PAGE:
Biogas is a type of biofuel produced during the bacterial breakdown of organic matter, such as livestock manure, agricultural and industrial waste, inedible food waste, and wastewater. Although the breakdown can occur naturally, biogas is produced ideally in a controlled environment, called a digester. This digester maintains an optimal temperature and an oxygen-free environment for the bacteria to consume the “feedstock,” or waste. This is known as “anaerobic digestion.” This anaerobic digestion process produces methane (CH4), along with carbon dioxide (CO2) and smaller amounts of water vapor, particulates, and other gases, such as H2S. Methane is captured and is available for use as a fuel for any direct combustion system, such as turbines, heaters, cooking stoves, and fuel cells and is often recirculated into the existing biogas recovery system as a fuel.
The anaerobic digester can significantly vary in size depending on the application, ranging from consumer backyard recycling to massive industrial processing plants. To produce biogas, the system must maintain optimal operating conditions: no oxygen, warm temperature, and neutral acidity.
WHAT ARE THE KEY BENEFITS OF BIOGAS?
- Renewable energy source – Biogas is a renewable energy source, which means that the raw materials (such as crops and livestock waste) used in biogas production are quickly replenished, making more raw materials available. Compare that to fossil fuels, such as oil, coal, and natural gas, which take millions of years to produce.
- Reduction of greenhouse gases – The production of biogas utilizes feedstock that would otherwise release methane into the atmosphere. Although the combustion of biogas produces carbon dioxide (similar to the combustion of natural gas), the capture and reuse of methane is a significant climate benefit since methane retains much more atmospheric heat radiation compared to CO2. Pound for pound, the comparative impact of methane is 25 times greater than CO2 over a 100-year period (EPA).
- Fertilizer from biogas production – While methane capture is the main focus of biogas production, the material remaining, called “digestate,” is rich in nitrogen, potassium, phosphorus, with both liquid and solid byproducts. This digestate is usable as soil conditioner and organic fertilizer, and it can reduce the need for synthetic fertilizers that can be costly and detrimental to the environment. Compared to manure, the digestate can also have a much lower pathogen load and significantly lower odor.
- Additional revenue streams and cost avoidance – Although there are startup costs associated with biogas collection, there are ongoing revenue streams available to offset these costs. For example, a farm or biogas processing plant can receive “tipping fees” for gathering or accepting feedstock from other local sources. The digestate can be processed and resold as liquid and solid organic fertilizer. Of course, there is revenue from the sale of excess biogas. Many local, state, and federal entities offer investment tax credits or production tax credits as incentives. Similarly, carbon offset credits can be earned and sold/traded as commodities.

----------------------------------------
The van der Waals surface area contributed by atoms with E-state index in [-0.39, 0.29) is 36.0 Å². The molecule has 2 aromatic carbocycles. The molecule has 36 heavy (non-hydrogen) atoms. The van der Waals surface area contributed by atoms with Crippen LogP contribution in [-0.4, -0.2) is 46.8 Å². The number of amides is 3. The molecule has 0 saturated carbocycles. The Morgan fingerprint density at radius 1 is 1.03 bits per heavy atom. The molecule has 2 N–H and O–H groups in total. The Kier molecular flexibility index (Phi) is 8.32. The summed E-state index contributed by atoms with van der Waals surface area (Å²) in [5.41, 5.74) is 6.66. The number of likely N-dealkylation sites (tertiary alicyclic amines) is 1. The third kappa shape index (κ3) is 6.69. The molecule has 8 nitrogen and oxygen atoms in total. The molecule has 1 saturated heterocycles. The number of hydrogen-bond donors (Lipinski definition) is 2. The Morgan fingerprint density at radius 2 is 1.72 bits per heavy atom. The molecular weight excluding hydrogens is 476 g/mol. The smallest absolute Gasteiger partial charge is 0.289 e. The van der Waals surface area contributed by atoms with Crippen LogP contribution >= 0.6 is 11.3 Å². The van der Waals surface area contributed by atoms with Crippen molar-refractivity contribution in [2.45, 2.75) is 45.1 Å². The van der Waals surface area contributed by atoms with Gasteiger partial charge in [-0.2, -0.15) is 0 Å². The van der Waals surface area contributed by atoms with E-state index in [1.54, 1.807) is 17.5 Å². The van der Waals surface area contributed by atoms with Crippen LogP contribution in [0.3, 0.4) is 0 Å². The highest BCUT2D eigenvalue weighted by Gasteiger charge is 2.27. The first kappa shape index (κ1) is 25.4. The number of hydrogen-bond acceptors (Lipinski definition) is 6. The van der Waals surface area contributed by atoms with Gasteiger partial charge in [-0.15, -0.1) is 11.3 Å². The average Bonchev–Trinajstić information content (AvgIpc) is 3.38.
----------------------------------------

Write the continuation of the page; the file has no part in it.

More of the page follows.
OKAY, IS THERE A DOWNSIDE TO BIOGAS?
Although there are many benefits to biogas, there are also some challenges in achieving success in this area. Here are some of the current challenges:
- Refinement needed – The “raw” biogas produced in an anaerobic digester contains methane, carbon dioxide, hydrogen sulfide, and other impurities. These impurities must be removed or at least reduced through additional chemical processes to separate the methane. Running sensitive systems like internal combustion engines (such as the ones in biogas powered busses) with these impurities can corrode the metal surfaces and increase maintenance costs. The digestate must also be processed to be utilized in liquid and solid forms. H2S removal from a gas stream in landfill gas applications can be achieved with FerroSorp® H2S removal media. FerroSorp removes H2S with high efficiency, saving your company time and money.
- Sustainable business model – The biogas production environment needs a reliable supply chain. It starts with a consistent feedstock supply, an anaerobic digester of appropriate capacity, knowledgeable workers and management, and clients to buy the excess biogas and fertilizer products. Adherence to local, state, and federal government compliance standards and guidelines is also essential, especially if tax credits or offsets are being claimed.
- Large–scale production difficulty – With today’s technology, it is not feasible to expect that biogas production would replace existing energy production in oil/gas, wind, and solar. In 2019, biomass (renewable organic material from plants and animals) provided approximately 5% of the US’s total primary energy use (EIA). However, in rural areas where feedstock is plentiful, smaller-scale production can be successful with a sustainable business model.